A small, brick coffee shop emerged in the fog as I walked along the loneliest of streets, maybe not the best location for a business. It was so close to a place I’d seen in my dreams I had to stop. Milo’s Coffee was spelled out on a sign that looked exactly like a Peet’s Coffee sign, only with the name changed. It was almost too weird to be real. There it was, though, as real as the grey, dismal morning, among surroundings that couldn’t have been any more surreal.
Beyond ugly cement barriers bearing beat-up, orange-painted warning tags, the river played with its breath in the cold morning air. The streets were as empty as the tables in the coffee house window. Color was nearly absent. No people passed me on the early morning sidewalk. There were no sounds of cars, and no boats disturbed the still perfection of the water as it glided slowly to the sea. An eerie silence clung to everything like invisible insulation.
The promise of warmth and caffeine splashing a golden glow onto the ashen canvas of dawn was impossible to pass by. I walked through the door and turned to look back, somewhat confused, through the big picture windows and out at the little dead-end street beyond them. I shook my head and tightened my stomach to clear a creeping malaise. There was no smell of fresh coffee to meet my anxious nose, and there was no warmth to replace the chill from the air outside.
“What can I get you, Miss?”
A thin, pale-faced barista stood behind the counter. Her hair was pulled into a pony tail through the back of a brown baseball cap which was pulled down over a face that offered no smile. Her expression was one of someone who, at the crack of dawn, had already had a very long day. Her face was incredibly familiar, not from one of my dreams like the coffee shop, but I couldn’t place it.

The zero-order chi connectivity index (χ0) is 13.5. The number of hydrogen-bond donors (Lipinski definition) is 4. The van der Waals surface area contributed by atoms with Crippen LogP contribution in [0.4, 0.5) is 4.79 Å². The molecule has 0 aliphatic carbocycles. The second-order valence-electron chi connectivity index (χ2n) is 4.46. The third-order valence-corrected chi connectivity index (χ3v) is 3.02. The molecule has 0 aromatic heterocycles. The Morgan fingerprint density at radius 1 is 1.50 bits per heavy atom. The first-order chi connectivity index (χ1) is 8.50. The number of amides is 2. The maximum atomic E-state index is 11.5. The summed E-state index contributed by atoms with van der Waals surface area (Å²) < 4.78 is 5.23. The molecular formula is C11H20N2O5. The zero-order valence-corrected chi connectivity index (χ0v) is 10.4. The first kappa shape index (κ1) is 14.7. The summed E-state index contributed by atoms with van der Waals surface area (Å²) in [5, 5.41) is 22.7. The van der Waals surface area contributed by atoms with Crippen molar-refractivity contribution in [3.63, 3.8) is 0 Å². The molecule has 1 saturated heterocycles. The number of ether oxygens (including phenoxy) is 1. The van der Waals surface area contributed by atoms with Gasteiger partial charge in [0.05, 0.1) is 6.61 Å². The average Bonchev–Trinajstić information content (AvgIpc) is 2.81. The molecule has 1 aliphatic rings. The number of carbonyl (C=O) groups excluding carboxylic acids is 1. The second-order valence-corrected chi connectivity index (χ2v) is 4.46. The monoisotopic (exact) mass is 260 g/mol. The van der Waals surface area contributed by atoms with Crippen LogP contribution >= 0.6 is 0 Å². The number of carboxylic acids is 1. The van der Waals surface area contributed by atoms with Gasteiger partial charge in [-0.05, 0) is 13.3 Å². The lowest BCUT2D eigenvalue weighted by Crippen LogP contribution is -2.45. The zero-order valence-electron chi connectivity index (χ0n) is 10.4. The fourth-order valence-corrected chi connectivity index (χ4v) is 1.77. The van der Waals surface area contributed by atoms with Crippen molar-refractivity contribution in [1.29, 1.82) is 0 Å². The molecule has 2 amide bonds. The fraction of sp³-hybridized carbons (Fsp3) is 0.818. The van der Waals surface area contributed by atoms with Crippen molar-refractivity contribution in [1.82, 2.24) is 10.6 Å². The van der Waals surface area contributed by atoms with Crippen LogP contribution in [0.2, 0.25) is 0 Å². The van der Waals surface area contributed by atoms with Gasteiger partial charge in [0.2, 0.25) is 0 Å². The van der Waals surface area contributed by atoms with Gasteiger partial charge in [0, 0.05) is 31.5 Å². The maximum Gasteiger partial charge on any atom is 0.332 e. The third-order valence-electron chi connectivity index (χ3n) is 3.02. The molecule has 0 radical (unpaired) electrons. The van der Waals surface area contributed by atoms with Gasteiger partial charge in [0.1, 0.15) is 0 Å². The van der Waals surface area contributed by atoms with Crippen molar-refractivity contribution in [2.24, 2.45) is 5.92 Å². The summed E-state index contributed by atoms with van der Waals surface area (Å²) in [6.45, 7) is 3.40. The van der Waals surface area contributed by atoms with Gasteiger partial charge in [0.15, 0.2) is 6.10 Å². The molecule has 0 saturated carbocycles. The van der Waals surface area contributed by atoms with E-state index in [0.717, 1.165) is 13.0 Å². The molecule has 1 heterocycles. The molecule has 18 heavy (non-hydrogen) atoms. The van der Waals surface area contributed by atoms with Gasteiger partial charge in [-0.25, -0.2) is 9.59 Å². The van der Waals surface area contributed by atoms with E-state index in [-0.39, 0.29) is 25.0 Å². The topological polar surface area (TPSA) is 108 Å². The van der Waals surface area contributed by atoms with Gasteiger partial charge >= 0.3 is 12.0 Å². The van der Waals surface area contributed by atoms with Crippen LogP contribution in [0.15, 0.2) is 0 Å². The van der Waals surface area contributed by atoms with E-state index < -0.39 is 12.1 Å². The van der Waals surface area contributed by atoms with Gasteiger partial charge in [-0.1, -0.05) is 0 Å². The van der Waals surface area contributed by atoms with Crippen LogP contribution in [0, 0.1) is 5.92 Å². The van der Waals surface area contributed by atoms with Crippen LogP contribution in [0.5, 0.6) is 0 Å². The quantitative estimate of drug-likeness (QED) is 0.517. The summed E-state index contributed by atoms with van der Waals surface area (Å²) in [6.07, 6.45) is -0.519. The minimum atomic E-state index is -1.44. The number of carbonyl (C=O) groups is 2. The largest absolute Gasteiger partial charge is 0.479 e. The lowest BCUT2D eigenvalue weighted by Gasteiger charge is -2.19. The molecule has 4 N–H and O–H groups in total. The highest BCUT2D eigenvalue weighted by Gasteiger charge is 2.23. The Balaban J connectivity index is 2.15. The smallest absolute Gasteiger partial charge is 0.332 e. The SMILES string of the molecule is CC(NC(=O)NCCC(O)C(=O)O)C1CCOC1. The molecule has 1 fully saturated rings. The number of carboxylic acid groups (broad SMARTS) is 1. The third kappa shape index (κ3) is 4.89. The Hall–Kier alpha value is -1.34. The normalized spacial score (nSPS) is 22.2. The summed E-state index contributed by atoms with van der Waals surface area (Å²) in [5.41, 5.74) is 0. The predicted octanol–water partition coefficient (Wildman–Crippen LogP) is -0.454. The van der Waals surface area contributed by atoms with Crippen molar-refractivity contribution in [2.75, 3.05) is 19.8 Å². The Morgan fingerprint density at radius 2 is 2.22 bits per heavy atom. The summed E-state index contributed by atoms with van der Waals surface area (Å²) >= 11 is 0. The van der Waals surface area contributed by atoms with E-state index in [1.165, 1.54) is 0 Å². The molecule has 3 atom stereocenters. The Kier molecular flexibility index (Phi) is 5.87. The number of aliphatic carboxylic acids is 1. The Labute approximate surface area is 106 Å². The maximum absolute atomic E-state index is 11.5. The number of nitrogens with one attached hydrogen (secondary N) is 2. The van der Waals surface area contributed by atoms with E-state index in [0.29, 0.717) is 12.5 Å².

“She’ll have a caramel macchiato,” an old man’s voice piped up from behind me. “With extra whipped cream.” I turned to find a pair of unmistakeable billowing white eyebrows attached to its owner.
“Walter!” I threw my arms around him in exuberant surprise.
I never thought I’d see Walter Abercrombie again. The last time I’d seen him, he was collapsed on a stage, attended by paramedics. Twice since, I’d left bouquets of flowers at his grave on the anniversary of his great accomplishment. He shouldn’t have been there. Walter Abercrombie was dead, but I forgot the absurdity of it in my excitement to see him.
“How’s my little writer been?” he asked, his voice as smooth as ever. “Did you ever get your book published?”
Walter looked like a hundred-thirteen-year-old version of Mark Twain. It sounded funny to hear him call me his little writer. It gave me an imagined sense of esteem, and I’m sure he knew it.
“No, I sent it to an editor, and I got really depressed over some of her comments. I’m gonna re-write some parts of it, I think, but I just start cryin’ every time I try.”
Walter nodded knowingly. He gestured to a table where his steaming black coffee was awaiting his return. I glanced at the coffee shop window with a twisted frown. I should have been able to see his table when I’d looked in from the street.
“I don’t get it,” I said, sitting across from him, just like old times. “What’re you doin’ here?”
“That’s not the question,” he replied. “The question is what are you doing here?”
“I ain’t the one who died, Walter,” I observed with a shudder, realizing I had watched when it happened.
The one thing I hated about Walter was the way his huge eyebrows pushed out from his face when he pondered something. It made me feel like I had giant caterpillars crawling on my own face.
“I died?” Walter’s eyes suddenly looked vacant beneath them. He stared intently at something over my right shoulder and I realized the space he stared into was unoccupied by the sounds that should have been the barista making my carmach. When I turned to look, there was no one behind the counter.